Don’t Let Go Review: A mind-bending new entry from BH Tilt
With an intriguing premise and standout performances, BH Tilt lets loose another strong hit for Blumhouse with the release of writer/director Jacob Estes’ Don’t Let Go.
The film follows Jack (David Oyelowo), a Los Angeles detective who has a strong relationship with his niece, Ashley (Storm Reid), as her father (Bryan Tyree Henry) is unreliable. However, things take a grim turn when Jack finds Ashley and her family murdered by an unknown assailant. Jack is left wishing that he could get a second chance to stop it all from happening and is given his wish when he receives a strange call from Ashley. Though she’s dead in Jack’s current time, he can talk to a past version of Ashley before she was murdered. Now, Jack must attempt to balance and understand all of the details of the past and the present in order to figure out who is going to kill Ashley so that he can change their future.
The performances from Oyelowo and Reid are very strong and viewers will immediately care about them and their relationship. The film does a great job building care for their relationship with some moments of them together as well as showing how distraught Jack is when she’s gone. Oyelowo is excellent here as he makes viewers connect to his unflinching desire to change the past and the eeriness and paranoia he faces in this situation. His performance makes Jack an endearing hero that audiences will be behind the whole way through. Reid is also great here as she shows Ashley as mature, capable, and strong. Together, these two have superb chemistry and create some emotional moments that elevate all of the films twists and turns.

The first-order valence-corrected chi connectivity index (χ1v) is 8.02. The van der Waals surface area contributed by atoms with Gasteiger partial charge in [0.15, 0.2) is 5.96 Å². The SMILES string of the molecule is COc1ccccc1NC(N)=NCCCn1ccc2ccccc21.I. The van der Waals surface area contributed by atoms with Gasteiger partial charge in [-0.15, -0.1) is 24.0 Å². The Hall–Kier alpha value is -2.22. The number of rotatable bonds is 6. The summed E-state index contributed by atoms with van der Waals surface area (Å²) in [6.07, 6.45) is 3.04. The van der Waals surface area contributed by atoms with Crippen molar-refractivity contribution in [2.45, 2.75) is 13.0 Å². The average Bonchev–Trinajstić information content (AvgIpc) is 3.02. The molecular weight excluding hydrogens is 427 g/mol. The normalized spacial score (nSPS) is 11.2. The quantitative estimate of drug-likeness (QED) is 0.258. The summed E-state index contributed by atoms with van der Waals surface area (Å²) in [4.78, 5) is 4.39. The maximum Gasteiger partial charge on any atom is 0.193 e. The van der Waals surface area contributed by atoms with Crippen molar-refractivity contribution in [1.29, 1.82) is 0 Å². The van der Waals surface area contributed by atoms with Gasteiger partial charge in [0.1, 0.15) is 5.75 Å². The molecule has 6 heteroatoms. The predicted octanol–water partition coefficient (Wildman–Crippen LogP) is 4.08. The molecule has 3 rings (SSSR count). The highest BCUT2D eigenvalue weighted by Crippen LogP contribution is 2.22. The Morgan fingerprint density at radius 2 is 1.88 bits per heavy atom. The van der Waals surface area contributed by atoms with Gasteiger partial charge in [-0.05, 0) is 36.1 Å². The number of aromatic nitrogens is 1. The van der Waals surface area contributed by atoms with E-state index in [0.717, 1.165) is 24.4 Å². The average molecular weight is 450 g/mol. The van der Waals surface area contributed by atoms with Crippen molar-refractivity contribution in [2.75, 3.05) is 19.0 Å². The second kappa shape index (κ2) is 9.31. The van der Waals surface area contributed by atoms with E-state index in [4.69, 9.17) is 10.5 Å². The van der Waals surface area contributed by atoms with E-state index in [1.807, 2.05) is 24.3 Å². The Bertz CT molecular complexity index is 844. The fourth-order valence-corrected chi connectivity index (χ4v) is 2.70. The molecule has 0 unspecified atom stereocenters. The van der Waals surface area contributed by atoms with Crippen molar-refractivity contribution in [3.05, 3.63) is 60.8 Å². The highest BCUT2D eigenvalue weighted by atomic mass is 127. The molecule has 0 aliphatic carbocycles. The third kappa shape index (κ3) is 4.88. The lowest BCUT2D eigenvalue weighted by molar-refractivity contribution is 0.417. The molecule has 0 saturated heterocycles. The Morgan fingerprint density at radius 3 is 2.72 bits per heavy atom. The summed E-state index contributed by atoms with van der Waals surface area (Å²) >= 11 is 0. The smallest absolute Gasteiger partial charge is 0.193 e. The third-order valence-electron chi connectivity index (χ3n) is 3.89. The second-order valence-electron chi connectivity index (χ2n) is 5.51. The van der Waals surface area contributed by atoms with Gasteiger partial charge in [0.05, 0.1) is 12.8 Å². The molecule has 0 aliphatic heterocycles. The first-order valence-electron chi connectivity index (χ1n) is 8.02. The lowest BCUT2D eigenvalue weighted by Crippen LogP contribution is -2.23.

There’s actually a solid amount of creepiness that’s played with as Jack starts to receive calls from Ashley, and he starts to figure out the “rules” surrounding this strange phenomenon. For the most part, there’s an excellent amount detail that blends the past that Ashley exists in and the present that David is navigating through. From lines of dialogue being similar to details in Ashley’s murder coming together, there’s a sense of eeriness that comes with how well the past and present come together. There’s even a great amount of tension built from how the film cuts back and forth between Ashley and Jack. It’s also worth mentioning that I actually really enjoyed the score from Ethan Gold as it elicits a strong mix of sci-fi, horror, and mystery vibes.
Even for a premise that sounds confusing on paper, the film does follow its own rules most of the time and never overexplains what’s happening but can lose viewers with its inability to smoothly guide them through a mid-film twist. The film actually delves pretty deep into its premise and viewers will constantly be shocked and on the edge of their seats with each reveal and realization that comes. However, the film likes to throw around numbers and dates so that viewers can keep along with what’s happening, especially after a mid-film twist occurs, but it ends up just making things hard to follow. There’s also a lack of depth into certain character motivations, especially in the film’s final twist, and there needed to be smoother transition between past and present events at times. Some moments also lack believability and some of the things that Jack is able to pretty much get away with can really take viewers out the moment.
Don’t Let Go is easily another hidden gem from Blumhouse that’s definitely worth uncovering if you get the chance. It’s intriguing premise, great performances from Oyelowo and Reid, and tense mystery gives viewers the kind of thrills and chills that they would want in a late summer flick.
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